The third movement that would impact the DRC is the missional church movement. Around the late 1990s, the work of David Bosch was becoming popular in academic circles in South Africa. His emphasis on the missionary nature of the church, the Trinity, the missio Dei, was starting to influence the theology in the DRC.

The work of the Gospel in Our Culture Network (built on the work of Lesslie Newbigin) was also starting to have an influence on South African theologians. Burger (2014) recalls how he received an, as yet, unpublished manuscript of Missional Church: A vision for the sending of the missional church in North America (Guder 1998) from Guder while doing research at the Princeton Theological Seminary (1997), and realised that this was the theology that was needed in South Africa. Although the external task of the DRC was still seen as missionary (missionêr) in nature, many in the church had started to realise that the gospel also had implications for the church's involvement in social justice issues. Burger also met Keifert and invited him to visit South Africa. Keifert spent a sabbatical in South Africa during 2001 and 2002 and introduced the Partnership for Missional Church (PMC) (Vernootskapvir Gestuurde Gemeentes) to South Africa.

The PMC saw the church as a cultural system and not an organisation (Keifert 2006:39). The aim of the PMC was to bring missional transformation to congregations through 'spiritual discernment that focuses on cultural change and mission confirmation' (Keifert 2006:39). The PMC focuses not only on behavioural change, worship style, leadership or organisational structure, but also on real, deep cultural change. Because the PMC takes the missio Dei seriously, spiritual discernment is central to their process. Spiritual discernment starts by asking the question: 'What is God's preferred and promised future for our local church?' (Keifert 2006:64). Spiritual discernment is done through dwelling on the Word, as well as in the world, and listening to where God is sending the church to become part of his mission.

The arrival of the PMC was an important step in developing a missional ecclesiology within the DRC. It helped congregations to make the transition from focusing on church growth to focusing on Kingdom growth, from having a mission to being missional. This transition was also reflected in the decisions of the General Synod of the DRC. For example:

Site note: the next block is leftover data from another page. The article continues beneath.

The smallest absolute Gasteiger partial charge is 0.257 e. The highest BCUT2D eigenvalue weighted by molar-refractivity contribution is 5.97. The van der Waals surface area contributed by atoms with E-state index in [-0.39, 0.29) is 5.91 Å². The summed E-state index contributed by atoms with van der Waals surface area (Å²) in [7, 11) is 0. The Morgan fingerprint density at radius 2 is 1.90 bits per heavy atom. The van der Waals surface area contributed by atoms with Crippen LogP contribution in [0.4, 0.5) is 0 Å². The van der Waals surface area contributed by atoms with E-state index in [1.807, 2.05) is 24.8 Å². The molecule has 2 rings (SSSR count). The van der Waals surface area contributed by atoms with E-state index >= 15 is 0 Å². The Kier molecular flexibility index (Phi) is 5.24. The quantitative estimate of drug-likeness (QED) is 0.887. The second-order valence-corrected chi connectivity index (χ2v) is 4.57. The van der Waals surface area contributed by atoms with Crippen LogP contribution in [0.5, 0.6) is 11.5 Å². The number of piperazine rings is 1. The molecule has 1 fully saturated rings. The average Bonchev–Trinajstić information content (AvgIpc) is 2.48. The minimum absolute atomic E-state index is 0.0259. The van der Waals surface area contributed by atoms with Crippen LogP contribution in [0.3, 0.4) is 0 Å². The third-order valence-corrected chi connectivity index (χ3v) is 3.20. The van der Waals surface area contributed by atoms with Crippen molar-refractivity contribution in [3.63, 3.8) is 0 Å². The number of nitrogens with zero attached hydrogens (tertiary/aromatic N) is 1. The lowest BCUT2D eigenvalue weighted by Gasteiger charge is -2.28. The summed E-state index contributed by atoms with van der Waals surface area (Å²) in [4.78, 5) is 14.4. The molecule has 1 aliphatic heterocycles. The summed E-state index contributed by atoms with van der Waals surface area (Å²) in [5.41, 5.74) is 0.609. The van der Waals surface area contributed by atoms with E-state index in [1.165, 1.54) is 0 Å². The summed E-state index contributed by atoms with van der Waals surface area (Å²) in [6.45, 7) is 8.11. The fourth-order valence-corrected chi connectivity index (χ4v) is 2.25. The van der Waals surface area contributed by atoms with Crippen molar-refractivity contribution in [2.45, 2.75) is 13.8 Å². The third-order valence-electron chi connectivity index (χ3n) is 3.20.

The official mission policy of the DRC adopted in 1998 reflected the growing realisation that everything the church does is built on the missio Dei.

The Statement of Calling 2002 (Roepingverklaring 2002) (Ned. Geref. Kerk 2013) of the General Synod laid the foundation for the development of a missional theology within the DRC. The document had the following commitments:

1. The church is committed to God who planted his church in Southern Africa.

2. The church is committed to the continent, especially Southern Africa.

3. The church is committed to unity with other churches.

4. The church is committed to getting involved in the healing of the country.

At this stage, the missionary involvement of DRC congregations was still very much directed towards the 'ends of the earth' (Saayman 2007:112). Within this context, the Statement of Calling 2002 was leading the DRC back to its roots in having a vision for building the Kingdom in Southern Africa (Van Niekerk 2014:4). The Statement helped the church to see the need and the pain in Africa, as well as her calling to bring healing in Africa (Mouton 2007:4).

Statement of Calling 2002 would indicate a new direction for the DRC, a move in the direction of becoming a missional church. The commitment of calling (Roepingverbintenis) of the General Synod 2004 followed this direction in emphasising that the DRC is called as a community to join God in His mission. Emphasis was furthermore placed on discernment (a church that takes the missio Dei seriously will want to discern where God is already working) and on the church's calling to bring healing to those who suffer because of the brokenness in creation.

The 'Season of Listening' (Seisoen van Luister) launched in 2005 is an example of the transformation within the DRC to be a more discerning and serving church. This initiative by the General Synod encouraged congregations and Synods to listen to God, each other and the context they are in. This listening attitude created an awareness of where God (i.e. missio Dei) is working and of the broader needs of the world (Niemandt 2010:100). The Season of Listening climaxed in a programme launched in 2009 called 'Growth across borders' (Groeioorgrense). The aim of this programme was to help congregations to react to what they heard during the Season of Listening and to cross borders in following God where he was already at work (Niemandt 2010:100).

The Statement of Calling (Roepingsverklaring) by the General Synod of 2007 (Ned. Geref. Kerk 2013) reconfirmed the DRC's calling to focus on the local community in bringing healing and building the Kingdom.

It was emphasised that the local congregation was the embodiment of God's mission to the local community, and every member of the congregation was a missionary. The fact that church was literally starting to move out of the building and the position of the church as a servant to the world were emphasised. A clear message was sent that the church had given up any pretension of power in striving to be a missional church.